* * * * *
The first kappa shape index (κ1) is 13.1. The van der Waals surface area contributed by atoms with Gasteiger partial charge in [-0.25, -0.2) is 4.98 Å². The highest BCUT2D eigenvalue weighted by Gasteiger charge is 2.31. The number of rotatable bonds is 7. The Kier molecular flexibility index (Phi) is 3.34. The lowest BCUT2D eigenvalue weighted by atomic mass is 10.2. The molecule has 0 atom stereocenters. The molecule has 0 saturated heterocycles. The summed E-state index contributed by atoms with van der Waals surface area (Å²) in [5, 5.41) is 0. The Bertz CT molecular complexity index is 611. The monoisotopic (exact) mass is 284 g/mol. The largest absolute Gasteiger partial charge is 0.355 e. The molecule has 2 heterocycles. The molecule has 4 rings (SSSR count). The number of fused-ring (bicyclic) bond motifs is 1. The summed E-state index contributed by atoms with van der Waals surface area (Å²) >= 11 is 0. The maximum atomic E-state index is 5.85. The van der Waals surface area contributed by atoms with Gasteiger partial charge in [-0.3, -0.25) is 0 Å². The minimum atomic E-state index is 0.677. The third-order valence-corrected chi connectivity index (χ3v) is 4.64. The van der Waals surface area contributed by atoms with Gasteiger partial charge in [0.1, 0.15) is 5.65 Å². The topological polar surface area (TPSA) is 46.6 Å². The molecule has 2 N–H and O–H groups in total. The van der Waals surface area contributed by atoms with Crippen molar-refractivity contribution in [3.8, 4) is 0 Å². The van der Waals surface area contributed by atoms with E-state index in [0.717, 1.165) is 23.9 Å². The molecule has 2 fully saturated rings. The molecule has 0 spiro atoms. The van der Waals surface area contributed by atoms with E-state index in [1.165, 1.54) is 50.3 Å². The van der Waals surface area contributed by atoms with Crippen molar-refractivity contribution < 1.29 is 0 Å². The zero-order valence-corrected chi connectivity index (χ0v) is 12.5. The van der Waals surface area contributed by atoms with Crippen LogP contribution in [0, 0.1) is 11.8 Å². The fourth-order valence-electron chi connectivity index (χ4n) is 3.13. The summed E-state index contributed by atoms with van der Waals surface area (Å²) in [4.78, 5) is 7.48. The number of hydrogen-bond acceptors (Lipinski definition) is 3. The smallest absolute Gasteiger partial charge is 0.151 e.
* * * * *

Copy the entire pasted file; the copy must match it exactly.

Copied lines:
The first kappa shape index (κ1) is 13.1. The van der Waals surface area contributed by atoms with Gasteiger partial charge in [-0.25, -0.2) is 4.98 Å². The highest BCUT2D eigenvalue weighted by Gasteiger charge is 2.31. The number of rotatable bonds is 7. The Kier molecular flexibility index (Phi) is 3.34. The lowest BCUT2D eigenvalue weighted by atomic mass is 10.2. The molecule has 0 atom stereocenters. The molecule has 0 saturated heterocycles. The summed E-state index contributed by atoms with van der Waals surface area (Å²) in [5, 5.41) is 0. The Bertz CT molecular complexity index is 611. The monoisotopic (exact) mass is 284 g/mol. The largest absolute Gasteiger partial charge is 0.355 e. The molecule has 2 heterocycles. The molecule has 4 rings (SSSR count). The number of fused-ring (bicyclic) bond motifs is 1. The summed E-state index contributed by atoms with van der Waals surface area (Å²) >= 11 is 0. The maximum atomic E-state index is 5.85. The van der Waals surface area contributed by atoms with Gasteiger partial charge in [-0.3, -0.25) is 0 Å². The minimum atomic E-state index is 0.677. The third-order valence-corrected chi connectivity index (χ3v) is 4.64. The van der Waals surface area contributed by atoms with Gasteiger partial charge in [0.1, 0.15) is 5.65 Å². The topological polar surface area (TPSA) is 46.6 Å². The molecule has 2 N–H and O–H groups in total. The van der Waals surface area contributed by atoms with Crippen molar-refractivity contribution in [3.8, 4) is 0 Å². The van der Waals surface area contributed by atoms with E-state index in [0.717, 1.165) is 23.9 Å². The molecule has 2 fully saturated rings. The molecule has 0 spiro atoms. The van der Waals surface area contributed by atoms with E-state index in [1.165, 1.54) is 50.3 Å². The van der Waals surface area contributed by atoms with Crippen molar-refractivity contribution < 1.29 is 0 Å². The zero-order valence-corrected chi connectivity index (χ0v) is 12.5. The van der Waals surface area contributed by atoms with Crippen LogP contribution in [0, 0.1) is 11.8 Å². The fourth-order valence-electron chi connectivity index (χ4n) is 3.13. The summed E-state index contributed by atoms with van der Waals surface area (Å²) in [4.78, 5) is 7.48. The number of hydrogen-bond acceptors (Lipinski definition) is 3. The smallest absolute Gasteiger partial charge is 0.151 e.